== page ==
The Levels of ISSA at KU Colleges

The breakdown of the overall ISSA level regarding each of the fourteen KU colleges showed that the overall levels of ISSA were good regarding two colleges: College of Sciences and College of Education, with 85.2% and 80% respectively. The levels of ISSA were medium regarding five colleges: College of Engineering and Petroleum, College of Business Administration, College of Allied Health Science, College of Medicine, and College of Pharmacy, with 78.9%, 71.4%, 70.2%, 68.4%, and 63.9% respectively. The levels of ISSA were poor regarding seven colleges: College of Woman, College of Dentistry, College of Arts, College of Law, College of Graduate Studies, College of Sharia and Islamic, Studies, College of Social Science, with 58.1%, 57.8%, 55.9%, 55.6%, 54.5%, 48.2%, and 48% respectively.

Recommendations to Improve ISSA at KU

Based on the study results, the following recommendations are suggested to improve the overall level of ISSA at KU: 

  • Recommendation to improve the Level of Attitude at KU: Since the overall attitude level at KU was poor, it is highly recommended to find and apply the appropriate solutions to raise the overall attitude level. Priority should be given to the process of raising the overall attitude level, and should concentrate on the focus-areas: FA-1 and FA-6, as the relevant attitude levels in these areas were poor.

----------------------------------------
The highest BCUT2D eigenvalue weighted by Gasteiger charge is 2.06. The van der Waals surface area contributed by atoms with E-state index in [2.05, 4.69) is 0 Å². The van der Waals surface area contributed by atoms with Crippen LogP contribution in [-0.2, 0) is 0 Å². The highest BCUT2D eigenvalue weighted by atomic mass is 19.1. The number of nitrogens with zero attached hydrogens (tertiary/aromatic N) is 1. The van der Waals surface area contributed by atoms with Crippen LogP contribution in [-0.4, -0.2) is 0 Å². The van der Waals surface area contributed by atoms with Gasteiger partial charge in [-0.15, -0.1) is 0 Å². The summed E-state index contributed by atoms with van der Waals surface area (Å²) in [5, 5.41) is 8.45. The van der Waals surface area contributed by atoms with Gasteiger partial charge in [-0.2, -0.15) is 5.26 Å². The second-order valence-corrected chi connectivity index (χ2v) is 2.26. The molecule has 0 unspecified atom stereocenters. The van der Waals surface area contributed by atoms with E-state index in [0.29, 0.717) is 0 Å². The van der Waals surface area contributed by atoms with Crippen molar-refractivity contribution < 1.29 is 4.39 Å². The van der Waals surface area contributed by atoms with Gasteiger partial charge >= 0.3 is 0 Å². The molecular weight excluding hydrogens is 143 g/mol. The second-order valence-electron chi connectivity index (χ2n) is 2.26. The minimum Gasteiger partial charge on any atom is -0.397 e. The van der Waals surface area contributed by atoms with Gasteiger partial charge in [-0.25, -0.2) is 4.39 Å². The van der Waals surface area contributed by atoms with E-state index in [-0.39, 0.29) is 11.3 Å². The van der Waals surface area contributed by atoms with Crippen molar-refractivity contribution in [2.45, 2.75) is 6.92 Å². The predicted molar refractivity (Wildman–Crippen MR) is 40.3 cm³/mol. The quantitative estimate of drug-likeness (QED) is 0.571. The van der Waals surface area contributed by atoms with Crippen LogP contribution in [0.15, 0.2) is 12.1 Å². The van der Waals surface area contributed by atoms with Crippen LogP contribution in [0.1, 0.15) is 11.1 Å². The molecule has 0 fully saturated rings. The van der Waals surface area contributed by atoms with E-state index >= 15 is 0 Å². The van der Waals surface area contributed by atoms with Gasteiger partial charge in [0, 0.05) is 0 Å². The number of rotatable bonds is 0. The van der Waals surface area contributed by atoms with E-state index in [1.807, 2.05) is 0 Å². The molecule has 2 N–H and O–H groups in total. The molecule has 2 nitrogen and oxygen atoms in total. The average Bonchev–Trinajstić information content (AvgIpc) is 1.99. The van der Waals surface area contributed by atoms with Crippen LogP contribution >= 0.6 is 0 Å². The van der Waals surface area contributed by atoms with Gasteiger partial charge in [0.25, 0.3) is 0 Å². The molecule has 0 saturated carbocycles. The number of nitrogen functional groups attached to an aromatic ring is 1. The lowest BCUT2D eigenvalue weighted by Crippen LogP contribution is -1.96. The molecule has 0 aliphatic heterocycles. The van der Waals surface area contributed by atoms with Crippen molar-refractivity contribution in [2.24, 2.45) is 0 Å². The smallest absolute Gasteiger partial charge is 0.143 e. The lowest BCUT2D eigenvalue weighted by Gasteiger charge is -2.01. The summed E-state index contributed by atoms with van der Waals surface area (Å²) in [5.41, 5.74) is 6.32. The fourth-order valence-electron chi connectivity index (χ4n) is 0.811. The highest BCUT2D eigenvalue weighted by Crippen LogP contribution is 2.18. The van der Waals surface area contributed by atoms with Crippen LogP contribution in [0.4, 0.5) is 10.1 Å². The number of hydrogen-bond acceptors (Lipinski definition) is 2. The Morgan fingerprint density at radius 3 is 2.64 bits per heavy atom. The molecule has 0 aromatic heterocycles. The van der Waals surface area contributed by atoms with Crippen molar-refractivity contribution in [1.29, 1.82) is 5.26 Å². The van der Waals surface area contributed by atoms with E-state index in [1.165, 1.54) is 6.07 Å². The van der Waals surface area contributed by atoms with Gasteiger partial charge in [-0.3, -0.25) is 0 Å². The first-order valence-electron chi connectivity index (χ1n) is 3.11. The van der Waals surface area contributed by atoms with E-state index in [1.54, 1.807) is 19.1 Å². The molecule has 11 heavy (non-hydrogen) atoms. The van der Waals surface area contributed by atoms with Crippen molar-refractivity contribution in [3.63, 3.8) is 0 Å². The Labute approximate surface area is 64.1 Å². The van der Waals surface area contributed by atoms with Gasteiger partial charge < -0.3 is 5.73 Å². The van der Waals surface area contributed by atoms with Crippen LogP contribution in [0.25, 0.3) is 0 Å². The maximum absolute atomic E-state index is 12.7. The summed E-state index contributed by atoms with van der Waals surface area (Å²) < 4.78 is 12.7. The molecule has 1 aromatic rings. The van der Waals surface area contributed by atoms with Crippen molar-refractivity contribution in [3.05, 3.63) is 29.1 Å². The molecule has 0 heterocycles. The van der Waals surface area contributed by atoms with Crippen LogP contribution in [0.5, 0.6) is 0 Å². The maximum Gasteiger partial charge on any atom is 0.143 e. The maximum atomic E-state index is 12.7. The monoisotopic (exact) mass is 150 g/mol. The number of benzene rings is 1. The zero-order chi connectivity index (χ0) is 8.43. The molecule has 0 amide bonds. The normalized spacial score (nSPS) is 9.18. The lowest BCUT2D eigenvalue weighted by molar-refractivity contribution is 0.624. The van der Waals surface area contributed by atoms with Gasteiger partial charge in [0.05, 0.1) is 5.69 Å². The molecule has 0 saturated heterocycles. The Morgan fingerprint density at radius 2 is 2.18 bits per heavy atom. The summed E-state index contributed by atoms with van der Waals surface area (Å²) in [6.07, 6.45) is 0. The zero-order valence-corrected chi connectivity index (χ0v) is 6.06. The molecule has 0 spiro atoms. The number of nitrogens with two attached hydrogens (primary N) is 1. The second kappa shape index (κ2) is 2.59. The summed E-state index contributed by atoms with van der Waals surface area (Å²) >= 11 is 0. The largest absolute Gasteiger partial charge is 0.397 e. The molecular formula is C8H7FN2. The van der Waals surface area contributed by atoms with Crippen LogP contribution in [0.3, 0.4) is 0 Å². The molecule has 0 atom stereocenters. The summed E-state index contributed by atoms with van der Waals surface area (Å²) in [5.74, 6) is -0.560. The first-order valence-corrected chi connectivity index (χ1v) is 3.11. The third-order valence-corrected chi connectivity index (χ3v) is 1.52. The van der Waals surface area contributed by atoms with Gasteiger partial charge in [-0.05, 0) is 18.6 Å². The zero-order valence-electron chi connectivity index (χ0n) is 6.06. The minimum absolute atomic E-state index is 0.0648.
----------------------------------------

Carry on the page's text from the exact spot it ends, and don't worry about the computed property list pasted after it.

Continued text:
• Recommendation to improve the Level of Knowledge at KU: Since the overall knowledge level at KU was medium, it is recommended to provide some solutions to improve the overall knowledge to a better level. Priority for improving the overall knowledge level should concentrate on the focus-areas: FA-1, as the relevant knowledge level in this area was evaluated as poor.
  • Recommendation to improve the Level of Behavior at KU: Since the overall behavior level at KU was medium, it is recommended to provide some solutions to improve the overall behavior to a better level. Priority of improving the overall behavior level should concentrate on the focus-areas: FA-1, and FA-6, as the relevant behavior levels in these areas were poor.
  • Recommendation Regarding KU Colleges: The study results showed seven colleges with poor overall levels of ISSA, these are: College of Woman, College of Dentistry, College of Arts, College of Law, College of Graduate Studies, College of Sharia and Islamic Studies, and College of Social Science. It is recommended for the process of improving the overall level at KU to give priority to these mentioned colleges when planning the appropriate solutions to raise the overall level of ISSA at KU.